When complete, the plant will be among the top-five largest nitrogen fertilizer producers in the U.S., company officials have said. The project is to be financed through a variety of sources, including federal government bonds.

“That’s going to be a very significant project in terms of jobs and impact,” Wathen said. ” … It has a domino effect on so many other things in the region.”

Other big local projects will be in various stages of development in 2017.

The westernmost edge of Warrick County, at Epworth Road and Indiana 66, remains a hotbed for medical facility growth. The campus of Deaconess Gateway Hospital is expanding, with a clinic slated for completion in the fall, and the Orthopaedic and Neuroscience Specialty Hospital following in spring 2018.

Nearby, St. Mary’s Medical Center and Tri-State Orthopaedics are teaming on a $95 million orthopaedic hospital. That project has been delayed because of financing, but the recent passage of a $5.5 million tax increment financing bond by the Warrick County Redevelopment Commission will enable it to move forward, said Larry Taylor, executive director of Success Warrick County.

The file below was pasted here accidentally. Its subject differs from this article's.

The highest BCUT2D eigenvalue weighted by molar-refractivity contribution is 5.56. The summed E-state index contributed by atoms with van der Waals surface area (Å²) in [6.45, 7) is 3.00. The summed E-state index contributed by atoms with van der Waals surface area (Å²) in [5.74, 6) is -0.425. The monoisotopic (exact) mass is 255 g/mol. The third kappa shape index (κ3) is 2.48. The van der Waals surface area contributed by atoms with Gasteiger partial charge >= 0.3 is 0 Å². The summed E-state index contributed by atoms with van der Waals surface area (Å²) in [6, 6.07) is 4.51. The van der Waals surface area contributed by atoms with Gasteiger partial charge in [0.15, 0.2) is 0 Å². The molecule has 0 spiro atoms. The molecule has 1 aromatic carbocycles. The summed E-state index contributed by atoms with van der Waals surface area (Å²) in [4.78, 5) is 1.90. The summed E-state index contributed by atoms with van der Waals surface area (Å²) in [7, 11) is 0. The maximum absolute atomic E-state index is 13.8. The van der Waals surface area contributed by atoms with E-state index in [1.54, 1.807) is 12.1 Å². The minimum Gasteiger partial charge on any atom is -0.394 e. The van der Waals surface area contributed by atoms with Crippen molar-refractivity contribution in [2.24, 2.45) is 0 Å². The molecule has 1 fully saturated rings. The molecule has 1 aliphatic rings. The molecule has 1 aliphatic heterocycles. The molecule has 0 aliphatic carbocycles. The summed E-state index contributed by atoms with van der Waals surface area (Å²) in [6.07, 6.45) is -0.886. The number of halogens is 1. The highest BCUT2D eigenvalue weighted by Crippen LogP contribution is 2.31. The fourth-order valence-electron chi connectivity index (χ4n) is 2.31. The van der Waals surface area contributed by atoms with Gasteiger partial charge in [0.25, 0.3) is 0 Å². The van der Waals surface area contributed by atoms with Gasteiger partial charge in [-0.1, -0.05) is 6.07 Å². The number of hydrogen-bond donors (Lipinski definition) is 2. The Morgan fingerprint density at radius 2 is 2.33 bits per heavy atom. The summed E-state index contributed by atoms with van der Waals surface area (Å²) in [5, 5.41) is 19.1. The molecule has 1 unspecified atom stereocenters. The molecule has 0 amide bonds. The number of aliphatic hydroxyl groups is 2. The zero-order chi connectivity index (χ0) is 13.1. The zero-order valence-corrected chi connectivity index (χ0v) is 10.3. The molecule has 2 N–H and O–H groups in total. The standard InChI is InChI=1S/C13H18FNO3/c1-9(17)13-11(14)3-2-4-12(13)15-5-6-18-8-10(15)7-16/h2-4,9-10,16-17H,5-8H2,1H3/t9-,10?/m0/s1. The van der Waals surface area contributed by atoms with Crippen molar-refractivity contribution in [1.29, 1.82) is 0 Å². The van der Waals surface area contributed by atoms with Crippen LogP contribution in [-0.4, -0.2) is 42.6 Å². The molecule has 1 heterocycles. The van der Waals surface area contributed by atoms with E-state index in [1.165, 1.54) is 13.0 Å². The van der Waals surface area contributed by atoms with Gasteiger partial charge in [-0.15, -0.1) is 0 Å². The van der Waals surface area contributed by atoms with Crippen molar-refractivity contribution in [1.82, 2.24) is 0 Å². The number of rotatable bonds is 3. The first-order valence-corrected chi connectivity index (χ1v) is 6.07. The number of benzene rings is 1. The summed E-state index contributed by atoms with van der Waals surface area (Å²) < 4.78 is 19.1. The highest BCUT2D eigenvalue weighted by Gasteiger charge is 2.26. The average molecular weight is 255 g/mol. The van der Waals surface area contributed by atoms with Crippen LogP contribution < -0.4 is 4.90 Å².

“This is just the kind of thing we’ve been working to attract to our medical district,” Taylor said of the St. Mary’s/Tri-State Orthopaedics complex. “When you have a facility that size with that many high-value employees, they are the kind of people who buy houses in Warrick County and created a need for retail. That sort of thing.”

In Downtown Evansville, the Multi-Institutional Academic Health Science & Research Center — you probably refer to it as the “Downtown medical school” — will be under construction throughout 2017, with a 2018 opening planned. It will house 500-600 students from Indiana University, the University of Southern Indiana and the University of Evansville.